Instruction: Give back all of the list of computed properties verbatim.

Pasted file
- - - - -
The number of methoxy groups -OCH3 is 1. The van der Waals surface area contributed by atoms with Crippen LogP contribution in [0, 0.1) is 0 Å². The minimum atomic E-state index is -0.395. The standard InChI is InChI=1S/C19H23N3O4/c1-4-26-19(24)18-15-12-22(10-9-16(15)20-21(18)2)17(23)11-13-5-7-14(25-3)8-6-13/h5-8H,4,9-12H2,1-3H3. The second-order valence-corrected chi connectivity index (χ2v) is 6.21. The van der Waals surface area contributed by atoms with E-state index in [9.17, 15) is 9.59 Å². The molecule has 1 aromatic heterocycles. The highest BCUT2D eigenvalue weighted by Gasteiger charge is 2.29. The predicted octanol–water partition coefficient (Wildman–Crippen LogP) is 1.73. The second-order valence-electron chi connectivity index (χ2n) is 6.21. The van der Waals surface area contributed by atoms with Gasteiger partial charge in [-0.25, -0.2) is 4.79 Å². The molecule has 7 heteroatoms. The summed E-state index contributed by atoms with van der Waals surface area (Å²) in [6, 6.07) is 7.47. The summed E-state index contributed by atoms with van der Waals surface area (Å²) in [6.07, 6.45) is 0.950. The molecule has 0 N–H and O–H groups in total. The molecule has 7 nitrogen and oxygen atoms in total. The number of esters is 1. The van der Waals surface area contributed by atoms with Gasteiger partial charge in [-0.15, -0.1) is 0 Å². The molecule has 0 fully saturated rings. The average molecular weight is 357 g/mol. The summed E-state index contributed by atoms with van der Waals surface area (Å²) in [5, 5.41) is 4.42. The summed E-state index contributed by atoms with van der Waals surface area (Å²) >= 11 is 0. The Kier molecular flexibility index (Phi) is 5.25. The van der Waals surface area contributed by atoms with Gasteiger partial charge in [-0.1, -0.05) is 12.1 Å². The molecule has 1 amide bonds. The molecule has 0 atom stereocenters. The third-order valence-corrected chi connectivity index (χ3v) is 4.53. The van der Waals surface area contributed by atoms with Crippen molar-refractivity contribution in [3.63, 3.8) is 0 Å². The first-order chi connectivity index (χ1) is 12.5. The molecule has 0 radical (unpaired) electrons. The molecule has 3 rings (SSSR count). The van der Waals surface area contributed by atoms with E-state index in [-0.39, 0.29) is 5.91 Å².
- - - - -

The number of methoxy groups -OCH3 is 1. The van der Waals surface area contributed by atoms with Crippen LogP contribution in [0, 0.1) is 0 Å². The minimum atomic E-state index is -0.395. The standard InChI is InChI=1S/C19H23N3O4/c1-4-26-19(24)18-15-12-22(10-9-16(15)20-21(18)2)17(23)11-13-5-7-14(25-3)8-6-13/h5-8H,4,9-12H2,1-3H3. The second-order valence-corrected chi connectivity index (χ2v) is 6.21. The van der Waals surface area contributed by atoms with E-state index in [9.17, 15) is 9.59 Å². The molecule has 1 aromatic heterocycles. The highest BCUT2D eigenvalue weighted by Gasteiger charge is 2.29. The predicted octanol–water partition coefficient (Wildman–Crippen LogP) is 1.73. The second-order valence-electron chi connectivity index (χ2n) is 6.21. The van der Waals surface area contributed by atoms with Gasteiger partial charge in [-0.25, -0.2) is 4.79 Å². The molecule has 7 heteroatoms. The summed E-state index contributed by atoms with van der Waals surface area (Å²) in [6, 6.07) is 7.47. The summed E-state index contributed by atoms with van der Waals surface area (Å²) in [6.07, 6.45) is 0.950. The molecule has 0 N–H and O–H groups in total. The molecule has 7 nitrogen and oxygen atoms in total. The number of esters is 1. The van der Waals surface area contributed by atoms with Gasteiger partial charge in [-0.15, -0.1) is 0 Å². The molecule has 0 fully saturated rings. The average molecular weight is 357 g/mol. The summed E-state index contributed by atoms with van der Waals surface area (Å²) in [5, 5.41) is 4.42. The summed E-state index contributed by atoms with van der Waals surface area (Å²) >= 11 is 0. The Kier molecular flexibility index (Phi) is 5.25. The van der Waals surface area contributed by atoms with Gasteiger partial charge in [-0.1, -0.05) is 12.1 Å². The molecule has 1 amide bonds. The molecule has 0 atom stereocenters. The third-order valence-corrected chi connectivity index (χ3v) is 4.53. The van der Waals surface area contributed by atoms with Crippen molar-refractivity contribution in [3.63, 3.8) is 0 Å². The first-order chi connectivity index (χ1) is 12.5. The molecule has 0 radical (unpaired) electrons. The molecule has 3 rings (SSSR count). The van der Waals surface area contributed by atoms with E-state index in [-0.39, 0.29) is 5.91 Å².